Def time to see a solicitor.

sneezecakesmum Mon 16-Apr-12 19:26:57

If you are able to pay the mortgage alone and the eH can afford to house himself and pay child maintenance you've got a good case for keeping the house for yourself and the DCs. Of course when the DCs reach 18 you would have to pay ExH a percentage of its value minus your contributions, and possibly have to sell to do this, so buying him out now and remortgaging in your sole name is the best option, but may be financially difficult.

angrywoman Tue 17-Apr-12 09:19:55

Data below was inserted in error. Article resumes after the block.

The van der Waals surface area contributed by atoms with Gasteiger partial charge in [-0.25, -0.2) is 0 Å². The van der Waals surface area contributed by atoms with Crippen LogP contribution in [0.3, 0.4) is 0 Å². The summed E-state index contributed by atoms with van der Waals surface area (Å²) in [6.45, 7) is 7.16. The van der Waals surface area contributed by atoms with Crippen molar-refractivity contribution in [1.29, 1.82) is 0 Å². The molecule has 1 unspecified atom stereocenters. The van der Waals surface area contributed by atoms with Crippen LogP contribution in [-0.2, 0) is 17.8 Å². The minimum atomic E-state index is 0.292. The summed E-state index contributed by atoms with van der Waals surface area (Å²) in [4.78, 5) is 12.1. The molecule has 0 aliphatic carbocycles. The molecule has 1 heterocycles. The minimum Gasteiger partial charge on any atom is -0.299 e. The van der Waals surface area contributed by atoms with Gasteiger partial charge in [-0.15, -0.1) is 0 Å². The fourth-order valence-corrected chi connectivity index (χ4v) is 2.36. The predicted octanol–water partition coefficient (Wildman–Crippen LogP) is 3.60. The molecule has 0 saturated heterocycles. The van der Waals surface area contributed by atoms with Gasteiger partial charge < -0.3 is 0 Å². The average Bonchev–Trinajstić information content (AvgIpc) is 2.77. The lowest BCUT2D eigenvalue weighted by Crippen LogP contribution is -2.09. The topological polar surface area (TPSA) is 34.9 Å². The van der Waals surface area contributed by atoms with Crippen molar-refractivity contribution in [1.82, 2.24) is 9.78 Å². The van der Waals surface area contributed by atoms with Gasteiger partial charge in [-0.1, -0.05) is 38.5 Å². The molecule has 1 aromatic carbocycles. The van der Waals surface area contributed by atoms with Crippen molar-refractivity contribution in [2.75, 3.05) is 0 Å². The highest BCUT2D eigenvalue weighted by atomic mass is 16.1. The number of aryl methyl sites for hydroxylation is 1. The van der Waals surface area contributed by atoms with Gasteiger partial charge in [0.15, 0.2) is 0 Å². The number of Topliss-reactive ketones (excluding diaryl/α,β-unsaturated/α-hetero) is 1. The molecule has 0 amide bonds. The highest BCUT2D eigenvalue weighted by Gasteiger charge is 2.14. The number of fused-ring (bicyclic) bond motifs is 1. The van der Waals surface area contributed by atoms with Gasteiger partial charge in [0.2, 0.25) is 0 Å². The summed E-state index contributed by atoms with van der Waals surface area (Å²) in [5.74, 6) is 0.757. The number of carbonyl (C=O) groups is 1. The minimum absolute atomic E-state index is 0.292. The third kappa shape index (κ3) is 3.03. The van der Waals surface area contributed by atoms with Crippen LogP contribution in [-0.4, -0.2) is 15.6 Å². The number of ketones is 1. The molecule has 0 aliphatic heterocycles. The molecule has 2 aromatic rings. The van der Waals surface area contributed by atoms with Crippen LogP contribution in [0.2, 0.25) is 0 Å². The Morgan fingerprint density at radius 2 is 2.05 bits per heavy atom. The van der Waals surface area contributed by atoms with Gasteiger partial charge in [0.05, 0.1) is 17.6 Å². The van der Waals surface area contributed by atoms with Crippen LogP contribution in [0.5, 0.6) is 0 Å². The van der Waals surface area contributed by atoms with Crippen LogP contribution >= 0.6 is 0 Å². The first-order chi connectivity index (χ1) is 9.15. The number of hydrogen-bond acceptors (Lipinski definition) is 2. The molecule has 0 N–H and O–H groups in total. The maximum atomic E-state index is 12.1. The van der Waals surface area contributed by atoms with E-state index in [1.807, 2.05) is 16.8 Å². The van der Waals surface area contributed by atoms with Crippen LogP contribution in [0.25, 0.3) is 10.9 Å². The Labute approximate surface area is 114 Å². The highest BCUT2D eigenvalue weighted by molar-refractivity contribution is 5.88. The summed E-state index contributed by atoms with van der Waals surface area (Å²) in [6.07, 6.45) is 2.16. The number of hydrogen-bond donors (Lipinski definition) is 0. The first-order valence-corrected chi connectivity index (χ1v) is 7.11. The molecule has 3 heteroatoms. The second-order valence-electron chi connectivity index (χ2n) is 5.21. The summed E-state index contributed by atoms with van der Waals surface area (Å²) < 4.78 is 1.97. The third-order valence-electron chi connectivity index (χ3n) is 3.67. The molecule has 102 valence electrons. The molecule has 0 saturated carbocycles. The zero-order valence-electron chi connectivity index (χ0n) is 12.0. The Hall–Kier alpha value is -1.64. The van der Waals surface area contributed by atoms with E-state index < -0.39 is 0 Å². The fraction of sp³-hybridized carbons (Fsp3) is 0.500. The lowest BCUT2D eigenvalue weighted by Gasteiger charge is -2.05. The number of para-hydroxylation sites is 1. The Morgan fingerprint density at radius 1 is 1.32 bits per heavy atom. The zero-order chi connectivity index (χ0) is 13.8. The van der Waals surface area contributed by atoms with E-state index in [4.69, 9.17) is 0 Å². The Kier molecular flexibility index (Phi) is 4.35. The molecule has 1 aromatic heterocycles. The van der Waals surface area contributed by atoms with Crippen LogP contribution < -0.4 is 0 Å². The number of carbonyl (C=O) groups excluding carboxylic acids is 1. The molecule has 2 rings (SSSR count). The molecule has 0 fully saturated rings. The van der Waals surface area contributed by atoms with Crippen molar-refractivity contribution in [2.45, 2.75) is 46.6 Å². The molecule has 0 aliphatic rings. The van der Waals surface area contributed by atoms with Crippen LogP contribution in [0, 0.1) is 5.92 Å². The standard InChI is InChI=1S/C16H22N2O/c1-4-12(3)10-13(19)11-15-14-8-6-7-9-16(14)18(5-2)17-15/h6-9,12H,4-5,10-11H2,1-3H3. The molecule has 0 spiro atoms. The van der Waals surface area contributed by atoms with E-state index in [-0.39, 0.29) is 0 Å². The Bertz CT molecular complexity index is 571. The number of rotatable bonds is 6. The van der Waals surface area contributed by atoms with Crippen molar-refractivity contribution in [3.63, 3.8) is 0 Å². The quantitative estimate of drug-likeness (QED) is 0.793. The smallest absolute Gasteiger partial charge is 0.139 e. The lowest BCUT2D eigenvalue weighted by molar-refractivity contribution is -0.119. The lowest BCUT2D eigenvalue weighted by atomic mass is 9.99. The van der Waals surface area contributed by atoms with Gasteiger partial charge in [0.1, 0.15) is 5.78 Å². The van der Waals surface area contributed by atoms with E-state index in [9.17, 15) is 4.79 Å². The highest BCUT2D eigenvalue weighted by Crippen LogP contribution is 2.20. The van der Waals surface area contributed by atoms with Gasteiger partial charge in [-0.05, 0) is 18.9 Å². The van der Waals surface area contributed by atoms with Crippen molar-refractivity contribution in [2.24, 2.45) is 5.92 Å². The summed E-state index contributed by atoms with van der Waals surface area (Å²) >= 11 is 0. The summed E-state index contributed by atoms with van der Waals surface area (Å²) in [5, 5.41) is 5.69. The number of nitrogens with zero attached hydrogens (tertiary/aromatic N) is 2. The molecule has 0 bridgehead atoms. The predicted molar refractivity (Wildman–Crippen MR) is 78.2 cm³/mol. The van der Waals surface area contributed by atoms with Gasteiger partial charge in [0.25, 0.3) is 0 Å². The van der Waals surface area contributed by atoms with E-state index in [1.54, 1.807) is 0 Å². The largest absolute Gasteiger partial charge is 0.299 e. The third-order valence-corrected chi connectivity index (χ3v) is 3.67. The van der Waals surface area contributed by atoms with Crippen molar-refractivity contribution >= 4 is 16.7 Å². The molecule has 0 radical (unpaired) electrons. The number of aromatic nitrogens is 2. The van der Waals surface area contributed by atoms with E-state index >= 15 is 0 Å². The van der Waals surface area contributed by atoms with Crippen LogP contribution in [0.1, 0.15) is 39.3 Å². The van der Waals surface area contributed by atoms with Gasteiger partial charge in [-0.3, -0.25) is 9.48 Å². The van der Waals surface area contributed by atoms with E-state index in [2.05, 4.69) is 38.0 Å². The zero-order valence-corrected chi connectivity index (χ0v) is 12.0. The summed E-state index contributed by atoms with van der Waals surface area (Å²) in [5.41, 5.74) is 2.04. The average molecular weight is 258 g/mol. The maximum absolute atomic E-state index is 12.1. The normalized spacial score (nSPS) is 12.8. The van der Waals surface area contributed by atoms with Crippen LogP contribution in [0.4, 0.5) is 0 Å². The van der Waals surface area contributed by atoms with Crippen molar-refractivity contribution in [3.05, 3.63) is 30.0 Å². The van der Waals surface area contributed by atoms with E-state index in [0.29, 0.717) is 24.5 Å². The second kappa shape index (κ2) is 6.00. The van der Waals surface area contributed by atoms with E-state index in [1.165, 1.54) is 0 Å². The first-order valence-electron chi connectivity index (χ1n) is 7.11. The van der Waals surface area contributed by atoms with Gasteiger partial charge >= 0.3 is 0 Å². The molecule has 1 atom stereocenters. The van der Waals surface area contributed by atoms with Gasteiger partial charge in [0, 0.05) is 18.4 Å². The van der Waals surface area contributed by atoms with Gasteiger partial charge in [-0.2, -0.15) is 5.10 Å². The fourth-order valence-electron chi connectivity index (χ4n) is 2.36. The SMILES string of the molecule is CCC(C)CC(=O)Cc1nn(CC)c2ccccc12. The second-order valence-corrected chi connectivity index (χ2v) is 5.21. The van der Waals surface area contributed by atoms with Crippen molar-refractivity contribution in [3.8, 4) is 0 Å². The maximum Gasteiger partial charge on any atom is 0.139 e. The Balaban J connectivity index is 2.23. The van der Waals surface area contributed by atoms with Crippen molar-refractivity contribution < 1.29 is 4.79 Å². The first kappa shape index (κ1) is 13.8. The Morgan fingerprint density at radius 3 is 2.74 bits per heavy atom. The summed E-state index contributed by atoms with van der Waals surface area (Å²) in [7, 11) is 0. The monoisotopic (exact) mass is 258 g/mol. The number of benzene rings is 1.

I have been in the exact same situation. I wasn't even married to him but I would have been able to stay in the home I think until kids aged 16. However my ex is now 50000 in debt and my solicitor thinks I need to sell ASAP because of risk of bancruptcy.

Collaborate Tue 17-Apr-12 09:45:28

angrywoman I assume your property is in joint names. If that is the case, your half interest in the property cannot be compromised by your ex's bankruptcy. You should be applying under the children act for the property to be put in trust until the youngest finishes secondary or tertiary education. A trust would give you protection against bankruptcy, but be careful if he's already insolvent.

Joy5 Tue 17-Apr-12 14:26:30

I'm unable to pay the mortgage, it is almost double my salary. I spoke to the buildng society yesterday about taking over the mortgage using maintenance i will be awarded, but its just not possible.